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WinMX World :: Forum  |  Discussion  |  WinMx World News  |  To avoid leaks, Russia turns to… typewriters
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Author Topic: To avoid leaks, Russia turns to… typewriters  (Read 529 times)

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Offline DaBees-Knees

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To avoid leaks, Russia turns to… typewriters
« on: July 12, 2013, 12:11:21 pm »
http://arstechnica.com/tech-policy/2013/07/to-avoid-leaks-russia-turns-to-typewriters/

Quote
Leave it to the Russians to return to Cold War-era document security tactics.

According to the Agence France Presse and the Moscow Times, the agency in charge of securing communications from the Kremlin now wants to spend 486,000 rubles (about $14,800) to buy 20 electric typewriters... as a way to avoid digital leaks.

The Russian newspaper Izvestia (Google Translate) noted that the government already favors (Google Translate) the German-made Triumph-Adler Twen 180 model. (Although if the Kremlin is paying $740 each, it might want to consult German shopping websites—at least one is only charging $162.)

"After scandals with the distribution of secret documents by WikiLeaks, the exposés by Edward Snowden, reports about Dmitry Medvedev being listened in on during his visit to the G20 summit in London, it has been decided to expand the practice of creating paper documents," the Russian newspaper quoted an unnamed FSO source as saying. Izvestia also noted that each typewriter can link a particular typed document to the machine that produced it.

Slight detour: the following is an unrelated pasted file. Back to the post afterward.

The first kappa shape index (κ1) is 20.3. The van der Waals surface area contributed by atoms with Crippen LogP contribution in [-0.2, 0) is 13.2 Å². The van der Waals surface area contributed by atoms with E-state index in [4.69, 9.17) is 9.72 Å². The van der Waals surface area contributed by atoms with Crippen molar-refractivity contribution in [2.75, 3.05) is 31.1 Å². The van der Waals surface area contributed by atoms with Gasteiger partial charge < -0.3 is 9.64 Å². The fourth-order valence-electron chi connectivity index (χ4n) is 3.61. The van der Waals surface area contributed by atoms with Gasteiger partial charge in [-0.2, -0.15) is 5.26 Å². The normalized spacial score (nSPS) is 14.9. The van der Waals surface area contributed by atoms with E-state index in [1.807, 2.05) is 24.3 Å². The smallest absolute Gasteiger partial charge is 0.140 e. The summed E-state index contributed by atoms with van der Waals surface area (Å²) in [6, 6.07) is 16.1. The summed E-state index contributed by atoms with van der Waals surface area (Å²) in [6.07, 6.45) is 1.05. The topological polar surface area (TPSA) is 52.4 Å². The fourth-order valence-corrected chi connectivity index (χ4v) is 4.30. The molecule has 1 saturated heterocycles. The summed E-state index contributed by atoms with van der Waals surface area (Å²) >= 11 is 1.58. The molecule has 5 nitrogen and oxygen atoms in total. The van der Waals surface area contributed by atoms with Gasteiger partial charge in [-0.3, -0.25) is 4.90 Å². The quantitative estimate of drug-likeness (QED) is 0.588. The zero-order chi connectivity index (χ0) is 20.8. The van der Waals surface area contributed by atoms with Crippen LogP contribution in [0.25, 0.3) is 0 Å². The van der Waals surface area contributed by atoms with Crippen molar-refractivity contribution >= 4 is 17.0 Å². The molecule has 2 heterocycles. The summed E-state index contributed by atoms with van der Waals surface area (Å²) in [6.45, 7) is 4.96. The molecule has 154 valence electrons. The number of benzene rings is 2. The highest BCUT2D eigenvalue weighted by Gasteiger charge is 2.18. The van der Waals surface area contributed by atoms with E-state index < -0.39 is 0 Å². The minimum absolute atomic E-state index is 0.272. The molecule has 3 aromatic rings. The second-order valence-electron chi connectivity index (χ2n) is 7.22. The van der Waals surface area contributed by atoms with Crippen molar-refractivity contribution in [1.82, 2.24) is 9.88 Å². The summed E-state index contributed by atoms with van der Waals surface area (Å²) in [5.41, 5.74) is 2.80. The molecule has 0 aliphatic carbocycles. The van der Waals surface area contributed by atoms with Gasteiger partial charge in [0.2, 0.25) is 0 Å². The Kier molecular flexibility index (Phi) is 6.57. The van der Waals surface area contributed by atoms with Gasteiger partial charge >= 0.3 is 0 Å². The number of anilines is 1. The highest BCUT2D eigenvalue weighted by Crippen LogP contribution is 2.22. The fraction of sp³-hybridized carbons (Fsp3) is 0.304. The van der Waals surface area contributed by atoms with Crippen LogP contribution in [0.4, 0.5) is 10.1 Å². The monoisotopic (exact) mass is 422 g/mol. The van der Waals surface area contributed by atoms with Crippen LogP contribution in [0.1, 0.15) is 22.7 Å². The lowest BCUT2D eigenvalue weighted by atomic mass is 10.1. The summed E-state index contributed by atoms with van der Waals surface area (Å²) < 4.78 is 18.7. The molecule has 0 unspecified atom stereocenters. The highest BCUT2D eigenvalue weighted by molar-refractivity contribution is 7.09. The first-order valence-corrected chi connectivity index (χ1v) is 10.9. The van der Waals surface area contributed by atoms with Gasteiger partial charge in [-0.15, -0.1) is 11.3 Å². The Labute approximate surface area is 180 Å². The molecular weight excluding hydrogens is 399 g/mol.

But it’s unclear if the renewed interest is actually a response to recent events.

"This purchase has been planned for more than a year now," a source at the service, known by its Russian acronym FSO, told the AFP on Thursday.

At least one German website is still selling the Triumph-Adler Twen 180 electric typewriter.

Offline GhostShip

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Re: To avoid leaks, Russia turns to… typewriters
« Reply #1 on: July 12, 2013, 03:06:28 pm »
As a point of interest it is actually possible to tell whats being typed once a typewriter machine is a little older as a microphone and digital sampling can work out the difference in the sounds the keys make on the paper, a golfball model thus makes perfect security sense as its extra noise makes it too hard to parse the noise of the motors from the keystrike noise.
The sounds of older machines can be recorded and due to the fact that repeated pressing of the same key cause mechanical wear and tear the levers shift slightly as does the print head with time, using simple analysis of frequency of letters its possible to tie the keystrokes up to an individual character, so older types of  machine would definitely not be such a good idea.

I wonder how much money would be saved if all governments stopped being so selfish and underhand.

Re: To avoid leaks, Russia turns to… typewriters
« Reply #2 on: July 12, 2013, 11:25:12 pm »
if governments stopped being selfish and underhanded.... why they'd become service departments

WinMX World :: Forum  |  Discussion  |  WinMx World News  |  To avoid leaks, Russia turns to… typewriters
 

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